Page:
Campaign contributions are flowing briskly to candidates in some of California's hottest congressional races, including two of the most vocal proponents of getting money out of politics.
Incumbents in races in the Sacramento area, Central Valley, Bay Area and Riverside and Ventura counties each have raised more than $1 million to fend off vigorous challengers.
And in San Diego County, freshman Democratic Rep.
Candidates and their operatives were busy scrutinizing their rivals' financial disclosures Wednesday, hours after the midnight Tuesday filing deadline at the Federal Election Commission.
Peters' campaign pounced on a $2,500 contribution to DeMaio from a Koch Industries Inc. political action committee, saying in a fundraising email that it upends DeMaio's claim of being a moderate.
Billionaire industrialists Charles and
"Scott Peters has embraced the hypocrisy and double standards of Washington politics," Dave McCulloch, spokesman for the DeMaio campaign, responded in an email to The Times. "Scott Peters is just desperate to distract voters from the millions in big business and special interest money he has taken."
Peters' campaign spokeswoman MaryAnne Pintar retorted: "The Kochs bankroll the tea party, and they're bankrolling Carl DeMaio because he shares their extremist values."
The race is emerging as one of the nation's most expensive House contests this year. Another sure-to-be-costly race is the one to succeed Rep.
Former Los Angeles City Controller
Defense attorney and first-time candidate David Kanuth, a Democrat, also outraised Greuel, reporting $798,453 in contributions by the March 31 end of the accounting period.
But Greuel collected more than other prominent Democrats in the race: state Sen.
Greuel's strategists picked apart the reports and issued their own detailed spin on the fundraising race, parsing debts and expenditures and calculating how much of each main candidate's take could be spent in the primary.
Because of limits on how much donors can contribute toward a given election, excess funds are set aside for possible use in the fall by any candidate who finishes first or second in the June 3 primary.
Greuel's campaign calculated that her main rivals all had significant amounts that they could not use in the primary, while she had the smallest amount ($10,400) of contributions that must be saved for a fall campaign.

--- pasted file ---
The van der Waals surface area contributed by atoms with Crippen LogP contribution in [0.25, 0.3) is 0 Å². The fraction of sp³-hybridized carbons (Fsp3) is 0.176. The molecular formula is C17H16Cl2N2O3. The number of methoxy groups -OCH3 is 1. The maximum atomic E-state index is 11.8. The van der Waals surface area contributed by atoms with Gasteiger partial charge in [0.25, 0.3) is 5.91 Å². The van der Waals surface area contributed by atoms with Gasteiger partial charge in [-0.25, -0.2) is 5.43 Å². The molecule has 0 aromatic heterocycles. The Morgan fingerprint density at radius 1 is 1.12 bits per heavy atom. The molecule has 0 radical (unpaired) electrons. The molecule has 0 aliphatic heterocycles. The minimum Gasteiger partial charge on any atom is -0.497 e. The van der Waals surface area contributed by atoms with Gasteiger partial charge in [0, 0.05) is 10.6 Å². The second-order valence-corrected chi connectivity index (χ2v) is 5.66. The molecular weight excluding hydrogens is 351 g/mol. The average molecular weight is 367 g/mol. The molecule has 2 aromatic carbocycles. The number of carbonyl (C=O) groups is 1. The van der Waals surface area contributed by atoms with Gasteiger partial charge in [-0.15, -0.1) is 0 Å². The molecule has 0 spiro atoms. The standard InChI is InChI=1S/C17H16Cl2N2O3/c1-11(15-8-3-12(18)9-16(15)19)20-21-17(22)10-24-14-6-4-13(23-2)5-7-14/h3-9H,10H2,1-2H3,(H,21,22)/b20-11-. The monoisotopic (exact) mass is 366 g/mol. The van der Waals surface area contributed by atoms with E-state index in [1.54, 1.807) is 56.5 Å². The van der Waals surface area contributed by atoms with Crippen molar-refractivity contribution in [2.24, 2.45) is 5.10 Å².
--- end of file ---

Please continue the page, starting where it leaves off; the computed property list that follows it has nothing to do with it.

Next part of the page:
Williamson and Miller both have made overhauling the nation's campaign finance system a central theme of their congressional bids. But both have acknowledged needing to raise money to be viable candidates. Once elected, they say, they can change the laws governing money and politics.
All of Williamson's listed contributions came from individuals, including entertainer Nancy Sinatra, who gave $1,100, and Leslie Sword of Naples, Fla., who gave $2,600 — the maximum allowed. Sword gave her occupation as "joy seeker."
Williamson's contributions ranged from $10 and $50 to the limit, and some donors also gave money that could be used only for a fall campaign.
The vast majority of Miller's contributions also are from individuals. And the day before Tuesday's filing deadline, he released a proposal for revising campaign finance rules. His proposals include barring lawmakers from taking contributions from industries they regulate and strengthening disclosure rules.
Significant campaign finance overhaul has proved to be a tough sell in Congress.
Prodigious fundraising was reported in other races as well. Among the candidates who have collected the most are Rep.
Khanna reported $1.9 million in cash on hand, compared with Honda's slightly more than $1 million.
In an Inland Empire race to succeed Rep. Gary G. Miller (R-Rancho Cucamonga), Redlands Mayor Pete Aguilar and Colton attorney Eloise Gomez Reyes, both Democrats, led in fundraising among the four Democrats and three Republicans who are running.
Aguilar raised $910,730 and had $683,236 in the bank. Reyes collected $710,503 and reported $534,824 in the bank.
Others in hot races who have raised at least $1 million are incumbent Reps.